Final Report for FNE14-801
Black Dirt Farm and a small group of other farms in our region have raised laying hens on a diet of discarded food in an active composting systems for over ten years, however no quantitative assessment of this feeding strategy has been conducted, and we were interested to clarify any concerns with the transmission of salmonella. To this end, this project assessed the opportunities and risks associated with feeding food scraps to laying hens. Specifically, we looked at the nutritional value and pathogenic risks associated with food scraps as a feed, egg production and quality and the economic viability of this practice for small-scale commercial production (50-2500 hens).
This has been a three-year project. During the one-year trial we operated a split flock with 55 birds in each group. Group One was fed only a food scrap-based compost mix (Compost Group), while Group Two (Grain Group) was fed strictly Organic Grain. Both groups had year-round access to equal pasture and Fertrell’s Poultry Mineral Mix. Food scraps were thoroughly sampled with a rigorous sub-sampling process, and tested for nutrient composition and Salmonella enteritis.
- Eggs were tested for Salmonella enteritis and nutrient content, and coops were swabbed for Salmonella at our farm and a partnering farm using this practice and none was found.
- Egg production: grain hens had 2% more eggs than compost-fed hens however at various points the Compost Group was out-producing the Grain Group by as much as 10%. Eggs from the Grain Group were 4% heavier on average.
- Egg quality: Egg nutrition was similar in the Grain and Compost Groups with some surprising differences. Yoke color was much darker from the compost hens.
- Feed costs: It is projected that a 50-75% reduction in feed costs for a flock of 2,000 birds amounts to $30-42,000/ year, and new revenue associated with compost sales.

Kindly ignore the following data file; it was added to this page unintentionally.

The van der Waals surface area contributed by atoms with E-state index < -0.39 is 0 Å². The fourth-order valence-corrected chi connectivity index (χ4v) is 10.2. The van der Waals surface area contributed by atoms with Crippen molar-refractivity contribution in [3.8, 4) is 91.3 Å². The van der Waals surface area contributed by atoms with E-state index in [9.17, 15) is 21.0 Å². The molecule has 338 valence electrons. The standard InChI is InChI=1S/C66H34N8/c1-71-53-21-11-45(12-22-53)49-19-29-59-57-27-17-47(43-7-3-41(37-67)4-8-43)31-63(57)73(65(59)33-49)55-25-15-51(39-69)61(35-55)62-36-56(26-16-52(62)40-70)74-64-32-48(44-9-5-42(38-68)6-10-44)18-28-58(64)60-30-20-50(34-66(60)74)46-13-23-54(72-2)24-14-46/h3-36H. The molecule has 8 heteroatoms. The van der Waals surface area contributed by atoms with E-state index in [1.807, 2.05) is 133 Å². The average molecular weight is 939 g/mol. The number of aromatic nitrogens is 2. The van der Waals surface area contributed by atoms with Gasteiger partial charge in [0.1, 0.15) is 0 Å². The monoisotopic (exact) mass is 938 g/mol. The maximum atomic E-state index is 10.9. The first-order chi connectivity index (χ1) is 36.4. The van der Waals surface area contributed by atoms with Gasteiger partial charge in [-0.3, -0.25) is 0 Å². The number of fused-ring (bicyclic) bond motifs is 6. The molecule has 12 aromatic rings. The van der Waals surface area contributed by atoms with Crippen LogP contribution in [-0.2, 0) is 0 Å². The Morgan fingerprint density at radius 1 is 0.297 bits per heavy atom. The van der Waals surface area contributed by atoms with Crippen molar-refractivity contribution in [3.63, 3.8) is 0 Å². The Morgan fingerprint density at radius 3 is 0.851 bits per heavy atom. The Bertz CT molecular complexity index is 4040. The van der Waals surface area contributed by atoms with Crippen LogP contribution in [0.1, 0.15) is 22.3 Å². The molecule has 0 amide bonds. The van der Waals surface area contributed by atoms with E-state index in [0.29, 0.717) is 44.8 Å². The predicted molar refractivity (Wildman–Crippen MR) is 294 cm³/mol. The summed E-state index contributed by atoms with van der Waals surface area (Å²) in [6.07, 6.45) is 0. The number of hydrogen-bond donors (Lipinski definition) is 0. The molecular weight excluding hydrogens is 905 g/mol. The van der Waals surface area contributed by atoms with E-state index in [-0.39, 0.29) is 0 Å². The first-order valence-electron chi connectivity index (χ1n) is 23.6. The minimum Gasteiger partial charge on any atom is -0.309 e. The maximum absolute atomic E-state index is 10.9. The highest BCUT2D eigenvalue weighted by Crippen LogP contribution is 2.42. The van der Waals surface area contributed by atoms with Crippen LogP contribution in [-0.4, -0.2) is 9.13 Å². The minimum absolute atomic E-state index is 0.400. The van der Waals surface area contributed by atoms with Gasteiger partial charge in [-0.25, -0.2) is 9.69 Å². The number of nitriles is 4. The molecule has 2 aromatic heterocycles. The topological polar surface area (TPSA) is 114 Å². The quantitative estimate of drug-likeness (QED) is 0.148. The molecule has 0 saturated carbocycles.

- Labor: The Compost Group required nearly twice the labor of the Grain Group, however the feed cost in the Grain Group represented over 85% of egg sales.
Our trial demonstrated the viability of this practice and indicated opportunities for optimizing the system. Overall, while there were some differences, the outcomes were largely similar. In addition to eggs, the Compost Group generated compost, of value both on the farm and in sales, and integrated with a profitable collection service. In terms of farm viability, the Compost Group was not only more profitable, it is also can be scaled more effectively. To a large extent as flock sizes increase, the feed costs follow the same trend. However, we are now managing 300 birds on the same system with the same amount of labor as we were with 50 hens, thereby spreading the same cost over six times more birds.
Based on the work in this project and other observation, we have produced Feeding-Community-Food-Scraps-to-Laying-Hens-in-an-Active-Composting-System-manual, an operator’s manual for considering and planning a compost-based feeding system.
Dr. Michael Darre, UCONN Poultry Specialist, worked with us on trial design and feed ration development. Dr. Jarra Jagne, Cornell University Poultry Pathologist, helped us assess the pathogen risk.